He is the author of more than fifty research papers and twenty two book chapters. His publications include: The Changing Face of Globalization (edited volume, 2004); Globalization and After (co-edited with Ray Kiely, 2006); Discourse on Applied Sociology: Theoretical Perspectives (co-edited with Robyn Driskell, 2007); Discourse on Applied Sociology: Practicing Perspectives (co-edited with Robyn Driskell, 2007); Politics of Globalization with Jan Nederveen Pieterse (2009); Understanding the Global Environment (2010); Arthanaitik Samajtatwa (2011); and Globalization and Humanity (Authored, 2011).

He serves as an editorial board member of the international journal Nature and Culture, U.S.A and Leipzeig, Germany, and International Journal of Business Ethics in Developing Economies.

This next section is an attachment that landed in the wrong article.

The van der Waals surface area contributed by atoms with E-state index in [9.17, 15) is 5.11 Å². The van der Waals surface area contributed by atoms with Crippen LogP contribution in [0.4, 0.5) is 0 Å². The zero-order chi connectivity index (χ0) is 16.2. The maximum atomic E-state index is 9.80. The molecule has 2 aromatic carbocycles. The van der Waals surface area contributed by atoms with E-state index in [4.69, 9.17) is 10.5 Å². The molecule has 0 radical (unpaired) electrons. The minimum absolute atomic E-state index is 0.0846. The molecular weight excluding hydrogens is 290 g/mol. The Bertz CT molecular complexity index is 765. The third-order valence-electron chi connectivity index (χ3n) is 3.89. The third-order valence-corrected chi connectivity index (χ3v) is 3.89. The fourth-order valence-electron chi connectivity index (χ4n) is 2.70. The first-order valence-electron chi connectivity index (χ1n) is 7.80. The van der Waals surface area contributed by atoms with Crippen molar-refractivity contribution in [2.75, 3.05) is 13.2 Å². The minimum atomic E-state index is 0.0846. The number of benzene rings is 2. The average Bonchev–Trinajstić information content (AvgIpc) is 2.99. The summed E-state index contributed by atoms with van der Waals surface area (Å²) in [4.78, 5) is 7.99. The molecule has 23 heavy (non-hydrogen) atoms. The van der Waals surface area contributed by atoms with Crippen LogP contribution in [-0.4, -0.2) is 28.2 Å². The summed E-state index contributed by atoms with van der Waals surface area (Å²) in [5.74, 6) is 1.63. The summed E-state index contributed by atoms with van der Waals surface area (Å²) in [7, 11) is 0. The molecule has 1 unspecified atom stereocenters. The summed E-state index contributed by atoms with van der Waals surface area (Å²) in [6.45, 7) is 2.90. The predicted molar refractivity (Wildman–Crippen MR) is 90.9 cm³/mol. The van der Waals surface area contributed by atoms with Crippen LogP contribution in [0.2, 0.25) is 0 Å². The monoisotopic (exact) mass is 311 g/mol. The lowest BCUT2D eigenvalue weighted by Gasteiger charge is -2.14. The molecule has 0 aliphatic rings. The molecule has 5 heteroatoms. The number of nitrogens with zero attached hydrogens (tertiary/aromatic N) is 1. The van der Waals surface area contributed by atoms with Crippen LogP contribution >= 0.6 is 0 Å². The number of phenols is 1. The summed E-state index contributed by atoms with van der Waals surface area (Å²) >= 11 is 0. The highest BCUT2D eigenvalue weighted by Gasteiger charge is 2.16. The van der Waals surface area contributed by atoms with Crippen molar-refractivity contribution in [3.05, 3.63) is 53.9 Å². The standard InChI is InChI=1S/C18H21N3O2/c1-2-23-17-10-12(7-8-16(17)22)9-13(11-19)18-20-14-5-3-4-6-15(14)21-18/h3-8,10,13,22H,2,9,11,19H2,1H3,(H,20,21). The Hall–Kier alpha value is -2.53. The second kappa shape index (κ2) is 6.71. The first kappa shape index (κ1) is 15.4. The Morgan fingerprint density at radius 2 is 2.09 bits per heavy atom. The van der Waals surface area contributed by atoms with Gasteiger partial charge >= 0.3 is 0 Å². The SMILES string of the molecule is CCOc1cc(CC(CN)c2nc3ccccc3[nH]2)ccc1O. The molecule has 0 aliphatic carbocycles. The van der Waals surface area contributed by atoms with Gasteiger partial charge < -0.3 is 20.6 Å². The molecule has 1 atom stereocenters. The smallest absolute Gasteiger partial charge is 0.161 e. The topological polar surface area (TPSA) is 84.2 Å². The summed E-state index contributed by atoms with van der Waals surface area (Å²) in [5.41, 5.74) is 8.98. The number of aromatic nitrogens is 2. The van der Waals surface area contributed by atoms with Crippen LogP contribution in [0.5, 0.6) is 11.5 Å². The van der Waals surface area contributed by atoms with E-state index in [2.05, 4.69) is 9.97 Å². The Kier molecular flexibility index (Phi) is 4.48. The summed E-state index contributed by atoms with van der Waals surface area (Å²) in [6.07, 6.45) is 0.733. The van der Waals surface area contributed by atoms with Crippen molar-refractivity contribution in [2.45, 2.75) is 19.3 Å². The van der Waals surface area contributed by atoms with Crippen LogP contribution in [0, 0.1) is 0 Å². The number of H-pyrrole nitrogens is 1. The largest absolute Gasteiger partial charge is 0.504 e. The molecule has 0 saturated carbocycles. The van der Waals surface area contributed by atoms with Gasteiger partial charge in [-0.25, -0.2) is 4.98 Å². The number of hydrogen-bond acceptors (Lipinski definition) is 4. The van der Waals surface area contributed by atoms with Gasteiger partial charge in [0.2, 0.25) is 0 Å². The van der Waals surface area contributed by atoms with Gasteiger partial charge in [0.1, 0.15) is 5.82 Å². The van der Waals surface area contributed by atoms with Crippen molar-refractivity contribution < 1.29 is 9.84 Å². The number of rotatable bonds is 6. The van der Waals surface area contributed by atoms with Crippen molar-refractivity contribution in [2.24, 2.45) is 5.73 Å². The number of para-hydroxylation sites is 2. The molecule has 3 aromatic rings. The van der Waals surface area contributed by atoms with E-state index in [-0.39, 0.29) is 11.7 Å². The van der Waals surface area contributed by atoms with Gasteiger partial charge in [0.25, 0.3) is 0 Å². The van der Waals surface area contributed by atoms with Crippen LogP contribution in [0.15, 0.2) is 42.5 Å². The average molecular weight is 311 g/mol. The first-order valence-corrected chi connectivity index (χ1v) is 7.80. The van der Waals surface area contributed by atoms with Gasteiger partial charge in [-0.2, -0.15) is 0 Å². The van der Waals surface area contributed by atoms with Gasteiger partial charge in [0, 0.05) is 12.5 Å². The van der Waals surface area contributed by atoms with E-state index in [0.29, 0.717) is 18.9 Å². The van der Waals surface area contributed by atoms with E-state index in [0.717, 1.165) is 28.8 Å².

Peter Kivisto is Richard A. Swanson Professor of Social Thought and Chair of Sociology, Anthropology and Social Welfare at Augustana College and Finland Distinguished Professor at the University of Turku. His current research involves a collaborative project on multiculturalism with colleagues in Finland. His interests include immigration, social integration, citizenship, and religion. Among his recent books are Key Ideas in Sociology (2011), Illuminating Social Life (2011); Beyond a Border: The Causes and Consequences of Contemporary Immigration (2010, with Thomas Faist); Citizenship: Discourse, Theory and Transnational Prospects (2007, with Thomas Faist); and Intersecting Inequalities (2007, with Elizabeth Hartung). He serves on the editorial boards of Contexts, Ethnic and Racial Studies, Journal of Intercultural Studies, and on the Publication Committee for Sociology of Religion.